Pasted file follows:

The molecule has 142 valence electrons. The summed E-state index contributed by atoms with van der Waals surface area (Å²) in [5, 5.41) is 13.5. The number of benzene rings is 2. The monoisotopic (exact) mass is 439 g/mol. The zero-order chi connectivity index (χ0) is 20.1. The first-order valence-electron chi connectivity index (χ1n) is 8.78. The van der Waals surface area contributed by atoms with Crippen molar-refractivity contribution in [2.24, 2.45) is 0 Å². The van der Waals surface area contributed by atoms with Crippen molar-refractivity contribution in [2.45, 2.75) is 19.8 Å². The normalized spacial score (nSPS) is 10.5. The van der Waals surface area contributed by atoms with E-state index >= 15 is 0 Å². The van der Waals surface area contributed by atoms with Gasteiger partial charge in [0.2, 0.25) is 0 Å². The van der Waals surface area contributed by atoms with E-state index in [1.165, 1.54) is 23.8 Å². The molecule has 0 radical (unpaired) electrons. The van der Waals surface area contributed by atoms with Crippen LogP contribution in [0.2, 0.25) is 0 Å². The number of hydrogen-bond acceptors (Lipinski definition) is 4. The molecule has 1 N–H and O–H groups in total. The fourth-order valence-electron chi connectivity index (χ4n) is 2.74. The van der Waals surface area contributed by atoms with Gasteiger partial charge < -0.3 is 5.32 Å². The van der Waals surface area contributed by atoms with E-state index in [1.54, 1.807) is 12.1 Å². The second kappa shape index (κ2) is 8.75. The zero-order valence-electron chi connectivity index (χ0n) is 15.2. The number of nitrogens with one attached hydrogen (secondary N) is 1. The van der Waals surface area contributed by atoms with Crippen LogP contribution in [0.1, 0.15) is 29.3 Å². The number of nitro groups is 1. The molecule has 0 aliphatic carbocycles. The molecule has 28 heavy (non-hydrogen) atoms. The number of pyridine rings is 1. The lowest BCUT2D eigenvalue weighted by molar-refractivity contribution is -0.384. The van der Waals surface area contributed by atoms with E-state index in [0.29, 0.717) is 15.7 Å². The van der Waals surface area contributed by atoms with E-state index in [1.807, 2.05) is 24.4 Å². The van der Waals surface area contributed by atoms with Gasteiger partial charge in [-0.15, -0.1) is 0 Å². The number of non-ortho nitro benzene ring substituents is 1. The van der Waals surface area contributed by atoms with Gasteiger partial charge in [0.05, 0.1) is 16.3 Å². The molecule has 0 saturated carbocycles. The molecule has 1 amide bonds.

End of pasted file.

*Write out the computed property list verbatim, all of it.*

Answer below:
The molecule has 142 valence electrons. The summed E-state index contributed by atoms with van der Waals surface area (Å²) in [5, 5.41) is 13.5. The number of benzene rings is 2. The monoisotopic (exact) mass is 439 g/mol. The zero-order chi connectivity index (χ0) is 20.1. The first-order valence-electron chi connectivity index (χ1n) is 8.78. The van der Waals surface area contributed by atoms with Crippen molar-refractivity contribution in [2.24, 2.45) is 0 Å². The van der Waals surface area contributed by atoms with Crippen molar-refractivity contribution in [2.45, 2.75) is 19.8 Å². The normalized spacial score (nSPS) is 10.5. The van der Waals surface area contributed by atoms with E-state index >= 15 is 0 Å². The van der Waals surface area contributed by atoms with Gasteiger partial charge in [0.2, 0.25) is 0 Å². The van der Waals surface area contributed by atoms with E-state index in [1.165, 1.54) is 23.8 Å². The molecule has 0 radical (unpaired) electrons. The van der Waals surface area contributed by atoms with Crippen LogP contribution in [0.2, 0.25) is 0 Å². The number of hydrogen-bond acceptors (Lipinski definition) is 4. The molecule has 1 N–H and O–H groups in total. The fourth-order valence-electron chi connectivity index (χ4n) is 2.74. The van der Waals surface area contributed by atoms with Gasteiger partial charge < -0.3 is 5.32 Å². The van der Waals surface area contributed by atoms with E-state index in [1.54, 1.807) is 12.1 Å². The second kappa shape index (κ2) is 8.75. The zero-order valence-electron chi connectivity index (χ0n) is 15.2. The number of nitrogens with one attached hydrogen (secondary N) is 1. The van der Waals surface area contributed by atoms with Crippen LogP contribution in [0.1, 0.15) is 29.3 Å². The number of nitro groups is 1. The molecule has 0 aliphatic carbocycles. The molecule has 28 heavy (non-hydrogen) atoms. The number of pyridine rings is 1. The lowest BCUT2D eigenvalue weighted by molar-refractivity contribution is -0.384. The van der Waals surface area contributed by atoms with E-state index in [0.29, 0.717) is 15.7 Å². The van der Waals surface area contributed by atoms with E-state index in [1.807, 2.05) is 24.4 Å². The van der Waals surface area contributed by atoms with Gasteiger partial charge in [-0.15, -0.1) is 0 Å². The number of non-ortho nitro benzene ring substituents is 1. The van der Waals surface area contributed by atoms with Gasteiger partial charge in [0.05, 0.1) is 16.3 Å². The molecule has 0 saturated carbocycles. The molecule has 1 amide bonds.